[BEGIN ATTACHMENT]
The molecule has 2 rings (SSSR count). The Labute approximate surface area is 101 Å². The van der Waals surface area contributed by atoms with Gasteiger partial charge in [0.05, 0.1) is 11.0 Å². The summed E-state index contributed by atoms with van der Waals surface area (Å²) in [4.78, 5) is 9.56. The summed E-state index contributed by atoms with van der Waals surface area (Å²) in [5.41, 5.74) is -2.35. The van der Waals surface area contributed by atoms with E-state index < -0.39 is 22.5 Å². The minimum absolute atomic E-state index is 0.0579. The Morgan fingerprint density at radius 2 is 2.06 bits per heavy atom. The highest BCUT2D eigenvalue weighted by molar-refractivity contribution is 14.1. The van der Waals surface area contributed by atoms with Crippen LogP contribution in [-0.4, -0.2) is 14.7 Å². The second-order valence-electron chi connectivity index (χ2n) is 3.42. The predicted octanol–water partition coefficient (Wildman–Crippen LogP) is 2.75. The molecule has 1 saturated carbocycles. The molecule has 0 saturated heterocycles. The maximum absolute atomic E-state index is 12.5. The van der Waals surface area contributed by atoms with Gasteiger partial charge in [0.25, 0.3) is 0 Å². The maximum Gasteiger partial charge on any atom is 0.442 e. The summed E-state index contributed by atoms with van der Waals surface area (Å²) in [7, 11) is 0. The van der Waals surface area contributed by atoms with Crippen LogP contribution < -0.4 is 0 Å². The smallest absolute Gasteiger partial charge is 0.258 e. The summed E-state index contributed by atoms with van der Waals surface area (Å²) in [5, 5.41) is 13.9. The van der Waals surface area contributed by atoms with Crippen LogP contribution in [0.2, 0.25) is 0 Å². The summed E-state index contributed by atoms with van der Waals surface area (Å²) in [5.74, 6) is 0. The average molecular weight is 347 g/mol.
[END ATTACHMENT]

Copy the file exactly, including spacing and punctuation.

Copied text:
The molecule has 2 rings (SSSR count). The Labute approximate surface area is 101 Å². The van der Waals surface area contributed by atoms with Gasteiger partial charge in [0.05, 0.1) is 11.0 Å². The summed E-state index contributed by atoms with van der Waals surface area (Å²) in [4.78, 5) is 9.56. The summed E-state index contributed by atoms with van der Waals surface area (Å²) in [5.41, 5.74) is -2.35. The van der Waals surface area contributed by atoms with E-state index < -0.39 is 22.5 Å². The minimum absolute atomic E-state index is 0.0579. The Morgan fingerprint density at radius 2 is 2.06 bits per heavy atom. The highest BCUT2D eigenvalue weighted by molar-refractivity contribution is 14.1. The van der Waals surface area contributed by atoms with Crippen LogP contribution in [-0.4, -0.2) is 14.7 Å². The second-order valence-electron chi connectivity index (χ2n) is 3.42. The predicted octanol–water partition coefficient (Wildman–Crippen LogP) is 2.75. The molecule has 1 saturated carbocycles. The molecule has 0 saturated heterocycles. The maximum absolute atomic E-state index is 12.5. The van der Waals surface area contributed by atoms with Gasteiger partial charge in [0.25, 0.3) is 0 Å². The maximum Gasteiger partial charge on any atom is 0.442 e. The summed E-state index contributed by atoms with van der Waals surface area (Å²) in [7, 11) is 0. The van der Waals surface area contributed by atoms with Crippen LogP contribution < -0.4 is 0 Å². The smallest absolute Gasteiger partial charge is 0.258 e. The summed E-state index contributed by atoms with van der Waals surface area (Å²) in [5, 5.41) is 13.9. The van der Waals surface area contributed by atoms with Crippen LogP contribution in [0.2, 0.25) is 0 Å². The summed E-state index contributed by atoms with van der Waals surface area (Å²) in [5.74, 6) is 0. The average molecular weight is 347 g/mol.